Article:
of a story but a real person. If Nick is making so much stir
over it that he speaks directly to the reader, he must feel
passionately about it. Or if Hemingway is so moved by the
size of the trout that he exclaims at its size, I can only accept
that Nick also feels this excitement. The sudden intrusion of
the first person narrator makes the story more complete and
its only character more life-like. It also brings the reader into
the story as a listener. Sherwood Anderson’s collection of
short stories, Winesburg, Ohio, also has a moment of first
person narration. The introductory story, “The Book of the
Grotesque”, is written in first person. The story begins as a
third person narration, a tale about an old writer. Using a
third person narration, Anderson writes about an old man
and his episode with a carpenter. Then the old man goes to
bed and the reader learns his thoughts. In the middle of
describing what he is thinking, Anderson switches to first
person narration. Suddenly there is a narrator speaking
directly to the reader. The narrator says, “And then, of
course, he had known people, many people, known them in
a peculiarly intimate way that was different from the way in
which you and I know people.” At this point the story
becomes more than just a static piece, for the reader is
somehow now in it. There is an ambiguity, however,
because the reader does not know if the narrator is
Anderson himself or another completely distinct character.

As when Hemingway used this ploy, the result is the same
regardless. The reader is no longer merely a reader, but has
unexpectedly been transformed into an active participant in
the book. Throughout the rest of “The Book of the
Grotesque”, the narrator is speaking to the reader. Not only
that, but the narrator is telling the reader about a book which
was never published, but is almost surely the one the reader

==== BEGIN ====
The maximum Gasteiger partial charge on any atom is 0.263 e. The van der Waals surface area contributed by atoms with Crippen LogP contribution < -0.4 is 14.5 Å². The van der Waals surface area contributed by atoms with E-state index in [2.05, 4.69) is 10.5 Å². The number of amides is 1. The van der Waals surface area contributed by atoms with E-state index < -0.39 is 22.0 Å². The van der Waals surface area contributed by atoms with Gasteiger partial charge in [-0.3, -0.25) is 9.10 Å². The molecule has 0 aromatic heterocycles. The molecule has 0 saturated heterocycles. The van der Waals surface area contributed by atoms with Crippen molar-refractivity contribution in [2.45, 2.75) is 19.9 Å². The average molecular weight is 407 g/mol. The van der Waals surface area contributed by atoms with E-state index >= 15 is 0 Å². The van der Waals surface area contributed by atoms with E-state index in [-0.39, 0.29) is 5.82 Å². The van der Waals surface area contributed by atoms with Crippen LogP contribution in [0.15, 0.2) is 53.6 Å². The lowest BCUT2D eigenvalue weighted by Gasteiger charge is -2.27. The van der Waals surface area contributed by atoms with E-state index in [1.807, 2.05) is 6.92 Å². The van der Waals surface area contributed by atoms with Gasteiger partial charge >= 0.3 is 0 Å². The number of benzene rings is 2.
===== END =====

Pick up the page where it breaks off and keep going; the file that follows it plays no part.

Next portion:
is in fact reading. In case the reader should forget, there is
one other instance, several stories later, in which Anderson
adopts first person narration. In “Respectability” he writes, “I
go to fast.” Like Hemingway would do years later,
Anderson was forcing the reader to become a part of the
story. The entire book is a dialogue between narrator and
reader. The effect is that the reader becomes even more
involved in the stories. Both of these works are unlike others
from the same time period which are told completely using
first person narration. Gertrude Stein’s The Autobiography
of Alice B. Toklas and Anita Loos’ Gentlemen Prefer
Blondes are both written wholly in the first person. But both
of these read like diaries, of which the reader is just that – a
reader. Neither one has a point at which the reader is so
definitely brought into the story consciously by the author.

By jumping abruptly into first person instead of using it all
along, Hemingway and Anderson more effectively do this.

Anderson’s and Hemingway’s sudden switches to first
person narration of course could not have been mere
mistakes, and their reasons may have been even more
convoluted than imaginable to late twentieth century readers.

What is left are two collections of short stories in which the
reader plays an actual role. The intrusion of first person
narration makes these stories come alive in a way that a third
person narration cannot, a tribute to the skill of both of these

Category: Book Reports